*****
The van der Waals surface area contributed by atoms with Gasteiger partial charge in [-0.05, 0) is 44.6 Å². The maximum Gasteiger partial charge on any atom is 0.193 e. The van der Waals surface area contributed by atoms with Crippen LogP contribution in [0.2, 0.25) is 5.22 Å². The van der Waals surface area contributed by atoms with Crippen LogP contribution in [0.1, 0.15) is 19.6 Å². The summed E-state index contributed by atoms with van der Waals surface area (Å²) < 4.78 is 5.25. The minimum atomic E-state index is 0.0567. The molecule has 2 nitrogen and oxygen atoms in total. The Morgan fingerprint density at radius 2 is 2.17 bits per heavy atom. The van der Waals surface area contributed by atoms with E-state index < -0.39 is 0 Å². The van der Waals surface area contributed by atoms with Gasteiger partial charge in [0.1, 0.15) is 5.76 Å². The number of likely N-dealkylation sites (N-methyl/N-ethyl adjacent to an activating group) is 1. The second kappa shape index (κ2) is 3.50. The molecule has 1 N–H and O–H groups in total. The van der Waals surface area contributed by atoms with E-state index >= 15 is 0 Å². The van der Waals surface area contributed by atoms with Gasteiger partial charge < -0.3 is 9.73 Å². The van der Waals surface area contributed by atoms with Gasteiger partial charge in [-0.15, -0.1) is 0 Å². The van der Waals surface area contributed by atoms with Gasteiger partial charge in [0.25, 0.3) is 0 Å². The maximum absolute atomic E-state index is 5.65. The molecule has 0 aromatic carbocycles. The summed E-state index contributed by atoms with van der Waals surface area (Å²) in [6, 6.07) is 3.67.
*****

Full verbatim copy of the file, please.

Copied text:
The van der Waals surface area contributed by atoms with Gasteiger partial charge in [-0.05, 0) is 44.6 Å². The maximum Gasteiger partial charge on any atom is 0.193 e. The van der Waals surface area contributed by atoms with Crippen LogP contribution in [0.2, 0.25) is 5.22 Å². The van der Waals surface area contributed by atoms with Crippen LogP contribution in [0.1, 0.15) is 19.6 Å². The summed E-state index contributed by atoms with van der Waals surface area (Å²) < 4.78 is 5.25. The minimum atomic E-state index is 0.0567. The molecule has 2 nitrogen and oxygen atoms in total. The Morgan fingerprint density at radius 2 is 2.17 bits per heavy atom. The van der Waals surface area contributed by atoms with E-state index < -0.39 is 0 Å². The van der Waals surface area contributed by atoms with Gasteiger partial charge in [0.1, 0.15) is 5.76 Å². The number of likely N-dealkylation sites (N-methyl/N-ethyl adjacent to an activating group) is 1. The second kappa shape index (κ2) is 3.50. The molecule has 1 N–H and O–H groups in total. The van der Waals surface area contributed by atoms with E-state index >= 15 is 0 Å². The van der Waals surface area contributed by atoms with Gasteiger partial charge < -0.3 is 9.73 Å². The van der Waals surface area contributed by atoms with Gasteiger partial charge in [-0.15, -0.1) is 0 Å². The van der Waals surface area contributed by atoms with Gasteiger partial charge in [0.25, 0.3) is 0 Å². The maximum absolute atomic E-state index is 5.65. The molecule has 0 aromatic carbocycles. The summed E-state index contributed by atoms with van der Waals surface area (Å²) in [6, 6.07) is 3.67.